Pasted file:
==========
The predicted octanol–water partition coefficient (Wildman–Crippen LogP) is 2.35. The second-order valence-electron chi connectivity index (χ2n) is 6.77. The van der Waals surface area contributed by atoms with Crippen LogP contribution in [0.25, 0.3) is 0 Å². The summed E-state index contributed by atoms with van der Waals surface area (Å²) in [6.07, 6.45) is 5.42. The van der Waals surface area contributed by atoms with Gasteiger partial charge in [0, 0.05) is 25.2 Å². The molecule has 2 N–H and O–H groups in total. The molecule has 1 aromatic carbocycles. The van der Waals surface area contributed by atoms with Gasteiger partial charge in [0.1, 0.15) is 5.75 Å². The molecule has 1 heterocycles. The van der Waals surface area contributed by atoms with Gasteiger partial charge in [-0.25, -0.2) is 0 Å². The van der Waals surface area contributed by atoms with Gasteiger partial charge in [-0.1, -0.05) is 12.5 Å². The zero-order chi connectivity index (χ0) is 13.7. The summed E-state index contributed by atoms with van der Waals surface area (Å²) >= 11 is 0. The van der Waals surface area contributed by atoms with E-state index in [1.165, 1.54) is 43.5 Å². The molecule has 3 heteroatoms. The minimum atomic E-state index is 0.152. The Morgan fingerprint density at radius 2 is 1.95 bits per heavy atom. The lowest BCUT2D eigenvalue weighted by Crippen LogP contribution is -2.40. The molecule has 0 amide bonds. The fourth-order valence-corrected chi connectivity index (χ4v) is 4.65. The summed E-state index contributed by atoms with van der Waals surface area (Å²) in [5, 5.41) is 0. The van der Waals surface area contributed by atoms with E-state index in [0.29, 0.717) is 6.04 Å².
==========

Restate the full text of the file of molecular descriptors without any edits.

The predicted octanol–water partition coefficient (Wildman–Crippen LogP) is 2.35. The second-order valence-electron chi connectivity index (χ2n) is 6.77. The van der Waals surface area contributed by atoms with Crippen LogP contribution in [0.25, 0.3) is 0 Å². The summed E-state index contributed by atoms with van der Waals surface area (Å²) in [6.07, 6.45) is 5.42. The van der Waals surface area contributed by atoms with Gasteiger partial charge in [0, 0.05) is 25.2 Å². The molecule has 2 N–H and O–H groups in total. The molecule has 1 aromatic carbocycles. The van der Waals surface area contributed by atoms with Gasteiger partial charge in [0.1, 0.15) is 5.75 Å². The molecule has 1 heterocycles. The van der Waals surface area contributed by atoms with Gasteiger partial charge in [-0.25, -0.2) is 0 Å². The van der Waals surface area contributed by atoms with Gasteiger partial charge in [-0.1, -0.05) is 12.5 Å². The zero-order chi connectivity index (χ0) is 13.7. The summed E-state index contributed by atoms with van der Waals surface area (Å²) >= 11 is 0. The van der Waals surface area contributed by atoms with E-state index in [1.165, 1.54) is 43.5 Å². The molecule has 3 heteroatoms. The minimum atomic E-state index is 0.152. The Morgan fingerprint density at radius 2 is 1.95 bits per heavy atom. The lowest BCUT2D eigenvalue weighted by Crippen LogP contribution is -2.40. The molecule has 0 amide bonds. The fourth-order valence-corrected chi connectivity index (χ4v) is 4.65. The summed E-state index contributed by atoms with van der Waals surface area (Å²) in [5, 5.41) is 0. The van der Waals surface area contributed by atoms with E-state index in [0.29, 0.717) is 6.04 Å².